Patch early, patch often, but don't blindly trust every 'patch'

Posted by   Martijn Grooten on   Apr 16, 2018

Patching is important, but not everything that presents itself as a security patch is safe to install.

Malwarebytes researcher Jérôme Segura has written a detailed analysis of the 'FakeUpdates' campaign, where thousands of websites with an out-of-date content management system have been compromised to spread malware. Rather than exploiting vulnerabilities in browsers or browser plug-ins, as is common in exploit kits, this campaign uses social engineering to trick a user into installing malware.

A visitor to such a site would be presented with a dialog urging them to update their browser or their Flash Player plug-in, but the update is, in fact, a script, hosted on Dropbox, that downloads the final payload. Jérôme mentions having seen both the Chthonic banking trojan and the NetSupport RAT being delivered; both have been used in exploit kits in the past.

fakeupdates.pngA compromised site running Joomla serving a Dropbox-hosted .js file masquerading as a Flash Player update. (Thanks to Adrian Luca for the screenshot.)


Though technically not very advanced, this threat might not be picked up by many automatic analysis systems since it requires user interaction. Moreover, to further frustrate researchers, the dialog is shown only once per IP address.

One of the leading researchers in web-based malware, Jérôme will speak at VB2018 on another recent trend in web-based malware: drive-by cryptocurrency miners. VB2018 takes place in Montreal, Canada 3-5 October this autumn. The programme was published last week; registration will open soon.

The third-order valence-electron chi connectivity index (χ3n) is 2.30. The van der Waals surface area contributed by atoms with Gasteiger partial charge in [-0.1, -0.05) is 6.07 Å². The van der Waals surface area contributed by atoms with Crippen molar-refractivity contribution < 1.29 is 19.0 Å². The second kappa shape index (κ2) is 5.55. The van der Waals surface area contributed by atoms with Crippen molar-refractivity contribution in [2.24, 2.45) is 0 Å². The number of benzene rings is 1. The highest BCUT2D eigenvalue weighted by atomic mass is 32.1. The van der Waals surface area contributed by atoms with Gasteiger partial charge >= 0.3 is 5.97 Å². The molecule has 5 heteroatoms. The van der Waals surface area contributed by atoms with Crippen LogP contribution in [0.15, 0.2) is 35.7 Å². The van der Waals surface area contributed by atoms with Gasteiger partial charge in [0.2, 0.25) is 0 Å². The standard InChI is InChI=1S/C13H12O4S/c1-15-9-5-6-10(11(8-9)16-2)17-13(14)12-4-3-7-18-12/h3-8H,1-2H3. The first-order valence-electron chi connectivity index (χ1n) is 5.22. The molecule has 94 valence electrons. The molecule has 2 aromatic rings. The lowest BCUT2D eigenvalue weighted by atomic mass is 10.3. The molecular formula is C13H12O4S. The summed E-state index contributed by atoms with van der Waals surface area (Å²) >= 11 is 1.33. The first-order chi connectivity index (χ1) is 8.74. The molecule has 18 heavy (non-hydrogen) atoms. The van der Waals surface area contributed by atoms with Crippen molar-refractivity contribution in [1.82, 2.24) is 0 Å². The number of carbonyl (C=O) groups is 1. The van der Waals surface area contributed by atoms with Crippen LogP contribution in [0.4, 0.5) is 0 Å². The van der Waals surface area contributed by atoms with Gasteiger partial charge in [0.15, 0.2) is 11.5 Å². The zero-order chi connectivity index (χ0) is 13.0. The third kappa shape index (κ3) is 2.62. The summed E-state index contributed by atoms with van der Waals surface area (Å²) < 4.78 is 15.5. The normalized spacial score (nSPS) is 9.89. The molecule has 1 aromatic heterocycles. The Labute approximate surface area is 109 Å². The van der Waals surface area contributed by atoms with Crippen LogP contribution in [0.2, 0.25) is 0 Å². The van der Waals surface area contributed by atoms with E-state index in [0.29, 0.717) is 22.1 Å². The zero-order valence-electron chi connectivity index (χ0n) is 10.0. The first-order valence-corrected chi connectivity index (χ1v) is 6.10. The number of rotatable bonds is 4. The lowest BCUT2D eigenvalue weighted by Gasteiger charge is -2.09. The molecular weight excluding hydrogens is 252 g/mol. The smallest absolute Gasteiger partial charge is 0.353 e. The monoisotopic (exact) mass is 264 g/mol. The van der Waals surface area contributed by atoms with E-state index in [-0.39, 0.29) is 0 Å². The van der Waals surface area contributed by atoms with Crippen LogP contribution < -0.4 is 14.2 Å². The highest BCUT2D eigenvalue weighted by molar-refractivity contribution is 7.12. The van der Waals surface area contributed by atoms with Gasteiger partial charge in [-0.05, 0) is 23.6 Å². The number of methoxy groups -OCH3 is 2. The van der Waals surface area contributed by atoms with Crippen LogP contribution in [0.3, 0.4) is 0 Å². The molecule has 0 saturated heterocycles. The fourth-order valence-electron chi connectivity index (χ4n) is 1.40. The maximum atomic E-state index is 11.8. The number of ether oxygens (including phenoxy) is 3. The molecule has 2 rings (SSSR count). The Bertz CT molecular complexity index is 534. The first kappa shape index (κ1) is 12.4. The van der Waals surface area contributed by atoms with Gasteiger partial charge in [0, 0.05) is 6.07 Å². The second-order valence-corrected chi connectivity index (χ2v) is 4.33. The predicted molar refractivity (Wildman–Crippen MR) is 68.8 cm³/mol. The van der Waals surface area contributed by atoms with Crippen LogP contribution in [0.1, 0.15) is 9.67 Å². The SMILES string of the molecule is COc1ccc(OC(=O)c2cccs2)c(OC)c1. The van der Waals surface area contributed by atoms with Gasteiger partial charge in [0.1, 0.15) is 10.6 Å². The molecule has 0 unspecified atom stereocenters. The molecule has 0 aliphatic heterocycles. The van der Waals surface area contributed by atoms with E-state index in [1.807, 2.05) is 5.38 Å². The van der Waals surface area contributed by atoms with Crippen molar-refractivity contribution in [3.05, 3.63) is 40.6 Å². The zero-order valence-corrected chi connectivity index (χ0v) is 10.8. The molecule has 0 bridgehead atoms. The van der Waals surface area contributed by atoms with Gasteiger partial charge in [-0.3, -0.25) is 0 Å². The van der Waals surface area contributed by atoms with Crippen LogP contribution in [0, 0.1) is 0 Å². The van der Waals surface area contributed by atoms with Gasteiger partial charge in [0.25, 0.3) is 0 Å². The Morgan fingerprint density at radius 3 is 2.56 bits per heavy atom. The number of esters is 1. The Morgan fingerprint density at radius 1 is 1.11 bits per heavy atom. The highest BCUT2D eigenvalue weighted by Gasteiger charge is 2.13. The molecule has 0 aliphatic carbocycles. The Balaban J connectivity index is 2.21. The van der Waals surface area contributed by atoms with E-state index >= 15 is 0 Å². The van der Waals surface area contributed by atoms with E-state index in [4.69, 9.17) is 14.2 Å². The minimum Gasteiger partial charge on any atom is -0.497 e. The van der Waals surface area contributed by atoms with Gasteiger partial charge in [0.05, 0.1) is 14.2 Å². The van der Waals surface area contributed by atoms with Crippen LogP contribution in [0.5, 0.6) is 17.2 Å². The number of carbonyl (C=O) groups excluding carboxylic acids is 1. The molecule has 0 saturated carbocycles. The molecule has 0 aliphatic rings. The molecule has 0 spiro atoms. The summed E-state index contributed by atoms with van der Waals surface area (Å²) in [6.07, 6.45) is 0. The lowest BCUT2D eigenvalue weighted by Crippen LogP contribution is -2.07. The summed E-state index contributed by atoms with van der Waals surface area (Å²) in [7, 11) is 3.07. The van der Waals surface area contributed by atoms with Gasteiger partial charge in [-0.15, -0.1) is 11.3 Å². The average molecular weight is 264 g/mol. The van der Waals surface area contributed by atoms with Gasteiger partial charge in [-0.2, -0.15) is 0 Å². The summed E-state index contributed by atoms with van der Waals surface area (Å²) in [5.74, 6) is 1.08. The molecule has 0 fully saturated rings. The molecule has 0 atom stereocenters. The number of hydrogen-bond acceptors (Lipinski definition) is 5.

twitter.png
fb.png
linkedin.png
hackernews.png
reddit.png

 

Latest posts:

VB2019 paper: APT cases exploiting vulnerabilities in region-specific software

At VB2019, JPCERT/CC's Shusei Tomonaga and Tomoaki Tani presented a paper on attacks that exploit vulnerabilities in software used only in Japan, using malware that is unique to Japan. Today we publish both their paper and the recording of their…

New paper: Detection of vulnerabilities in web applications by validating parameter integrity and data flow graphs

In a follow-up to a paper presented at VB2019, Prismo Systems researchers Abhishek Singh and Ramesh Mani detail algorithms that can be used to detect SQL injection in stored procedures, persistent cross-site scripting (XSS), and server‑side request…

VB2020 programme announced

VB is pleased to reveal the details of an interesting and diverse programme for VB2020, the 30th Virus Bulletin International Conference.

VB2019 paper: Cyber espionage in the Middle East: unravelling OSX.WindTail

At VB2019 in London, Jamf's Patrick Wardle analysed the WindTail macOS malware used by the WindShift APT group, active in the Middle East. Today we publish both Patrick's paper and the recording of his presentation.

VB2019 paper: 2,000 reactions to a malware attack – accidental study

At VB2019 cybercrime journalist and researcher Adam Haertlé presented an analysis of almost 2000 unsolicited responses sent by victims of a malicious email campaign. Today we publish both his paper and the recording of his presentation.

We have placed cookies on your device in order to improve the functionality of this site, as outlined in our cookies policy. However, you may delete and block all cookies from this site and your use of the site will be unaffected. By continuing to browse this site, you are agreeing to Virus Bulletin's use of data as outlined in our privacy policy.